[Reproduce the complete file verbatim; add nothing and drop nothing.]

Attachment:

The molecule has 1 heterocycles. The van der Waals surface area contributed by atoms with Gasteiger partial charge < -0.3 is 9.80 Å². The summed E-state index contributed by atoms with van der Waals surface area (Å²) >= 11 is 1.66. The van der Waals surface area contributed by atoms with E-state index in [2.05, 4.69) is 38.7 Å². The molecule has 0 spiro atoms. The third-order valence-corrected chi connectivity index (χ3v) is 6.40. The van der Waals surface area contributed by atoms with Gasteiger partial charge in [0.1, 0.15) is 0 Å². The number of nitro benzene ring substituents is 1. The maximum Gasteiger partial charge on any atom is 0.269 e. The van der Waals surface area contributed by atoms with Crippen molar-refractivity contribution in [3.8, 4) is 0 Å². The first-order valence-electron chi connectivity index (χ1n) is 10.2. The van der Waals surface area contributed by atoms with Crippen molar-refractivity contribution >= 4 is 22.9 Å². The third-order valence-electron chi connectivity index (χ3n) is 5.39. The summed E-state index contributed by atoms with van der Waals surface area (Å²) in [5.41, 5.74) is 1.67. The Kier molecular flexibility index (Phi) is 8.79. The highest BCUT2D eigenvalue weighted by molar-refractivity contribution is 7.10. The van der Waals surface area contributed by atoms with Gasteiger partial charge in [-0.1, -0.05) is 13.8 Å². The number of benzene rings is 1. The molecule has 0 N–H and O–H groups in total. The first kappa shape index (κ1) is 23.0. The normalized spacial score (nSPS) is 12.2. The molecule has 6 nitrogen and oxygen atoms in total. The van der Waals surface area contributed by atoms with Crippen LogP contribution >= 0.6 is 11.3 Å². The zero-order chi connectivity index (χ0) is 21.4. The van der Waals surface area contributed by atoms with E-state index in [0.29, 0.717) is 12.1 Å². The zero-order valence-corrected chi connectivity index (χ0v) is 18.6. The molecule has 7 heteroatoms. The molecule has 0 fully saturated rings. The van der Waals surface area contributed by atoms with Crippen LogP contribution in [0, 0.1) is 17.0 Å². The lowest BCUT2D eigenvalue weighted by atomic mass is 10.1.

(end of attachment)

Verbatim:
The molecule has 1 heterocycles. The van der Waals surface area contributed by atoms with Gasteiger partial charge < -0.3 is 9.80 Å². The summed E-state index contributed by atoms with van der Waals surface area (Å²) >= 11 is 1.66. The van der Waals surface area contributed by atoms with E-state index in [2.05, 4.69) is 38.7 Å². The molecule has 0 spiro atoms. The third-order valence-corrected chi connectivity index (χ3v) is 6.40. The van der Waals surface area contributed by atoms with Gasteiger partial charge in [0.1, 0.15) is 0 Å². The number of nitro benzene ring substituents is 1. The maximum Gasteiger partial charge on any atom is 0.269 e. The van der Waals surface area contributed by atoms with Crippen molar-refractivity contribution in [3.8, 4) is 0 Å². The first-order valence-electron chi connectivity index (χ1n) is 10.2. The van der Waals surface area contributed by atoms with Crippen molar-refractivity contribution >= 4 is 22.9 Å². The third-order valence-electron chi connectivity index (χ3n) is 5.39. The summed E-state index contributed by atoms with van der Waals surface area (Å²) in [5.41, 5.74) is 1.67. The Kier molecular flexibility index (Phi) is 8.79. The highest BCUT2D eigenvalue weighted by molar-refractivity contribution is 7.10. The van der Waals surface area contributed by atoms with Gasteiger partial charge in [-0.1, -0.05) is 13.8 Å². The number of benzene rings is 1. The molecule has 0 N–H and O–H groups in total. The first kappa shape index (κ1) is 23.0. The normalized spacial score (nSPS) is 12.2. The molecule has 6 nitrogen and oxygen atoms in total. The van der Waals surface area contributed by atoms with Crippen LogP contribution >= 0.6 is 11.3 Å². The zero-order chi connectivity index (χ0) is 21.4. The van der Waals surface area contributed by atoms with E-state index in [0.29, 0.717) is 12.1 Å². The zero-order valence-corrected chi connectivity index (χ0v) is 18.6. The molecule has 7 heteroatoms. The molecule has 0 fully saturated rings. The van der Waals surface area contributed by atoms with Crippen LogP contribution in [0, 0.1) is 17.0 Å². The lowest BCUT2D eigenvalue weighted by atomic mass is 10.1.